1.15      The explanatory memorandum details the engagement of the right to the presumption of innocence, noting that the proposed provision 337AA provides for certain offences to be strict liability offences.[18] It suggests that this limitation is 'reasonable insofar as each of the offences relates to a person's failure to comply with a requirement made of them relating to the conduct of an investigation...'[19] The explanatory memorandum also notes that '...the offences of strict liability could be characterised as regulatory in nature and not punishable by a term of imprisonment.'[20]

The right to privacy and reputation

1.16      The bill proposes the transfer of investigative and information gathering powers of the General Manager of Fair Work Australia to the Commissioner. The explanatory memorandum states that these powers will be expanded to include, under subsection 335(1), the provision of information, documents and other evidence to the Commission on reasonable grounds.[21]

1.17      The explanatory memorandum suggests that the bill is compatible with human rights because, 'to the extent that it may limit human rights, those limitations are reasonable, necessary and proportionate.'[22]

Financial impact statement

1.18      The Regulatory Impact Statement (RIS) recommended that the Government implement option two, that would ensure that:

Registered organisations and their officers will have fiduciary and statutory responsibilities that are more closely aligned with those of company directors, provided under the Corporations Act. Option Two reflects the Government's election commitment.[23]

1.19      Consequentially, the RIS suggests that 'the overall budgetary impact for the Government is nil.'[24] The RIS states the compliance cost for each registered organisation to be about $3,000 per year on average,[25] and that the large majority of organisations will be able to absorb these costs by either passing the costs on to members or examining the cost with respect to other financial assets and staffing resources.[26]

1.20      The Senate Standing Committee for the Scrutiny of Bills noted in its 8th Alert Digest of 2013 that the bill contained a standing appropriation[27] and that this could question the financial impact statement contained in the explanatory memorandum.

Consideration by human rights committee

Parliamentary Joint Committee on Human Rights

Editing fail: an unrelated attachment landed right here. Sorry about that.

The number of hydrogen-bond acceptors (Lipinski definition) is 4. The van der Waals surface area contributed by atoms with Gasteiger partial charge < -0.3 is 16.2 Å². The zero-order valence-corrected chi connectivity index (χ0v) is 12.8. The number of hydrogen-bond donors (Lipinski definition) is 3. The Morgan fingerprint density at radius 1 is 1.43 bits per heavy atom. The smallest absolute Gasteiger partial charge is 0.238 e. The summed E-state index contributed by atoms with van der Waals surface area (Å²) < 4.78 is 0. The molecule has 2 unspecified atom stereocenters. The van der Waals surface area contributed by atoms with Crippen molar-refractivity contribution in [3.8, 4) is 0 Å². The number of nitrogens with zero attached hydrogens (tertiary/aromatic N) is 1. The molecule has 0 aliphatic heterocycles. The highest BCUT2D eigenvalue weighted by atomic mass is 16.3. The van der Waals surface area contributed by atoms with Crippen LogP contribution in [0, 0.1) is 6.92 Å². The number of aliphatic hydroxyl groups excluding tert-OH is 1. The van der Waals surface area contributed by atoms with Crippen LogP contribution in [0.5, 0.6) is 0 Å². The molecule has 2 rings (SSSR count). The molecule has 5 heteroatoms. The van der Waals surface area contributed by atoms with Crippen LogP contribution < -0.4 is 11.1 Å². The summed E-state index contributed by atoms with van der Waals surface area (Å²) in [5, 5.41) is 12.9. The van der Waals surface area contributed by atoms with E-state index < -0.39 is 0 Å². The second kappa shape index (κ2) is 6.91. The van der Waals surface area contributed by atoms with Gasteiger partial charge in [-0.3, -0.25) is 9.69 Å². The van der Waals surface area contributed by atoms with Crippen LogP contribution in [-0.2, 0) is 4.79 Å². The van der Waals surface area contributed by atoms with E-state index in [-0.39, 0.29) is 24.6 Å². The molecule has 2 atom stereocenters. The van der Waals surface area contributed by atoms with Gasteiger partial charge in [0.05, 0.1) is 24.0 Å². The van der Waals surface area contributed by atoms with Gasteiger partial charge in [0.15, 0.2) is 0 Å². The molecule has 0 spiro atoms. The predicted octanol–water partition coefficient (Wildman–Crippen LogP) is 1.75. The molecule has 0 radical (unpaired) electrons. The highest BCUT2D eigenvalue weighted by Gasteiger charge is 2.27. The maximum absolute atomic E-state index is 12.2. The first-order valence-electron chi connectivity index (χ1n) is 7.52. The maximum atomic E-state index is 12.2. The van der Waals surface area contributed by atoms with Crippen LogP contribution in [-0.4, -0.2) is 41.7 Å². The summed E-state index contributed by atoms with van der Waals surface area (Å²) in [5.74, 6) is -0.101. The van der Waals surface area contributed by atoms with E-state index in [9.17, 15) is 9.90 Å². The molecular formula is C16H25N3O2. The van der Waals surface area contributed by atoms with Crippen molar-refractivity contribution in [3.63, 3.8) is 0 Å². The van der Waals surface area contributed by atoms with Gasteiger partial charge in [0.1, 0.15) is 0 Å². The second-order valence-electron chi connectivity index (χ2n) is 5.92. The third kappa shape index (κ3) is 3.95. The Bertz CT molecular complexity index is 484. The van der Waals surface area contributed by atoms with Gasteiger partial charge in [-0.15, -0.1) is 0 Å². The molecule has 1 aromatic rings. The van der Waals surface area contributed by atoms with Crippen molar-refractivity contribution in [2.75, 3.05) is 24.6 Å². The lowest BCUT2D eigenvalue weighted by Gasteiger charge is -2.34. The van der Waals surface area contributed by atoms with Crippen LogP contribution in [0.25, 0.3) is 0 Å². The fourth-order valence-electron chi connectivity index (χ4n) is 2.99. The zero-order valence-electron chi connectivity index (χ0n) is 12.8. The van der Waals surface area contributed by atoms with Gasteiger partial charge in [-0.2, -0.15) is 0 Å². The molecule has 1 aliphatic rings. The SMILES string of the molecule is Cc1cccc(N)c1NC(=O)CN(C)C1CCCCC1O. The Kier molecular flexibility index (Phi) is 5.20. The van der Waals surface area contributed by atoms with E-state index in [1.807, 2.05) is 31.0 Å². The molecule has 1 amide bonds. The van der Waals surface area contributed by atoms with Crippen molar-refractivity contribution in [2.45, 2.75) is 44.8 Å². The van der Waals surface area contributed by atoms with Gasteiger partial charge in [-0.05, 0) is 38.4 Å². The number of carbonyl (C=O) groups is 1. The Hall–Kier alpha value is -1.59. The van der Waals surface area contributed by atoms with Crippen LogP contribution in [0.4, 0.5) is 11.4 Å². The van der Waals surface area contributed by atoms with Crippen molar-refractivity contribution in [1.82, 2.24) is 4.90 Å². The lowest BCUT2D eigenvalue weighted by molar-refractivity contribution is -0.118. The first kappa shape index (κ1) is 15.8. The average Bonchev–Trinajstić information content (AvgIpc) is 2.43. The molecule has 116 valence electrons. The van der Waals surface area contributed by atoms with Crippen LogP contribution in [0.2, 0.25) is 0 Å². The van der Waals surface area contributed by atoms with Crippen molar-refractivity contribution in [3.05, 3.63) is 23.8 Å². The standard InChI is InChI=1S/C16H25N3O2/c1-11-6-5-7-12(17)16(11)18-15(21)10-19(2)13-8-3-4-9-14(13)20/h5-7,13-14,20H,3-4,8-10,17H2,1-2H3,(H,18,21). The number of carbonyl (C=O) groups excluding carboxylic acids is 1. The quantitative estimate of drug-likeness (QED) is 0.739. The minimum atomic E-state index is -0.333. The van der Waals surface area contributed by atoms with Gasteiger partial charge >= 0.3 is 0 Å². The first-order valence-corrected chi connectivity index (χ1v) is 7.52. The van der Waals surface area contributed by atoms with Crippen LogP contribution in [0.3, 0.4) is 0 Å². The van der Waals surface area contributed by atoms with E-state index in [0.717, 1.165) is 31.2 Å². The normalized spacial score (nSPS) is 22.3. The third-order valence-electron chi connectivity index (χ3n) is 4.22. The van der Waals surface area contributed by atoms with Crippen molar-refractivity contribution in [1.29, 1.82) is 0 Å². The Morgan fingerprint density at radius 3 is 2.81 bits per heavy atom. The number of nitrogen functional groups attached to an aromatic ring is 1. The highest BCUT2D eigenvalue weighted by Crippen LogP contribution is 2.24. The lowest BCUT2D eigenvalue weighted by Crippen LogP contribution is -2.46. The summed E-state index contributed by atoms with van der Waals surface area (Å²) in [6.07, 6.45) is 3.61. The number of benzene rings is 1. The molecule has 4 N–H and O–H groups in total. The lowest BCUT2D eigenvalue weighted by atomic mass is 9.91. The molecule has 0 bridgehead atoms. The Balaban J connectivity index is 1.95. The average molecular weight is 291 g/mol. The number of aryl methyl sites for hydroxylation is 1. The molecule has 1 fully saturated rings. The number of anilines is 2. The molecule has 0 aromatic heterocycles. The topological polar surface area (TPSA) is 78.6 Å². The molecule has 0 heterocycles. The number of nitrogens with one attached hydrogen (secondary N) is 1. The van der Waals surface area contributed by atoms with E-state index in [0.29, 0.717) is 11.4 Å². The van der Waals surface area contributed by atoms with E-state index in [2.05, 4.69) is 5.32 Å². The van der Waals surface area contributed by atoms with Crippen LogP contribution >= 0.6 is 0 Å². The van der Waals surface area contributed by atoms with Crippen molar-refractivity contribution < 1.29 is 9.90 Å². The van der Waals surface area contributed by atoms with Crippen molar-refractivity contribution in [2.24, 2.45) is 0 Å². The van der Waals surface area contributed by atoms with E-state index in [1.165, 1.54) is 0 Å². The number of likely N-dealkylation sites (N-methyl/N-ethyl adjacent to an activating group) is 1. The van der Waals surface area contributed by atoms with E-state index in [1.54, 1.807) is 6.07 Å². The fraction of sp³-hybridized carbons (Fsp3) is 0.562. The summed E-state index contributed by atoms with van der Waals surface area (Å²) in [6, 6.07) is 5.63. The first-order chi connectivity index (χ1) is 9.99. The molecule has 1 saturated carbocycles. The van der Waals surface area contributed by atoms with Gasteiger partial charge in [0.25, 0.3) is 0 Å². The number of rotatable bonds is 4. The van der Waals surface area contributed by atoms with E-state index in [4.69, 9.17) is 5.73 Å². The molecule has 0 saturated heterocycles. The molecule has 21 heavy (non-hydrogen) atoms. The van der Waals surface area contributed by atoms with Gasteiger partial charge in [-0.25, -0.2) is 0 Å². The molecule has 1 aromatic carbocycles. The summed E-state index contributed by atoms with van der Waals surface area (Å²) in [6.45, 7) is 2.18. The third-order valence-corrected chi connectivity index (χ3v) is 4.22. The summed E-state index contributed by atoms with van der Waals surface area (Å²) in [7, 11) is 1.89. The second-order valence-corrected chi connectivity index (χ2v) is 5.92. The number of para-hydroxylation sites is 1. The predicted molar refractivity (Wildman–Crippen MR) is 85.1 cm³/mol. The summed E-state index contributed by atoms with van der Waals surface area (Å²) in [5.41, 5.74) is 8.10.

1.21      The Parliamentary Joint Committee on Human Rights (Human Rights Committee) considered the bill in its report tabled in the Senate on 10 December 2013.[28] The Committee undertook to write to the Minister to request clarification on numerous aspects of the bill, including the proposed disclosure regime and its engagement of human rights law in Australia.

1.22      The Human Rights Committee also stated that it would seek several undertakings from the minister in relation to:

Progress of the bill through the Parliament

1.23      Resumption on the debate of the second reading of the bill commenced on 3 December 2013,[35] and concluded on 12 December 2013,[36] where-after the bill was transmitted to the Senate for concurrence in the usual practice. A second reading amendment moved by the Hon Brendan O'Connor MP was not agreed to.[37]

1.24      The Minister representing the Minister for Employment in the House of Representatives, the Hon Christopher Pyne MP, stated that the government will 'actively consider' the recommendations in the Legislation Committee's report.[38]


1.25      The committee thanks those individuals and organisations who contributed to the inquiry by preparing written submissions and giving evidence at the hearing.

Notes on references

1.26      References in this report to the Hansard for the public hearing are to the Proof Hansard. Please note that page numbers may vary between the proof and the official transcripts.

1.27      References in the report to the submission of the Department of Employment (the Department) refer to the submission made by the Department to the Legislation Committee's inquiry into the provisions of the Fair Work (Registered Organisations) Amendment Bill 2013. That submission was attached by the Minister for Employment, Senator the Hon Eric Abetz, to his own submission to the current inquiry.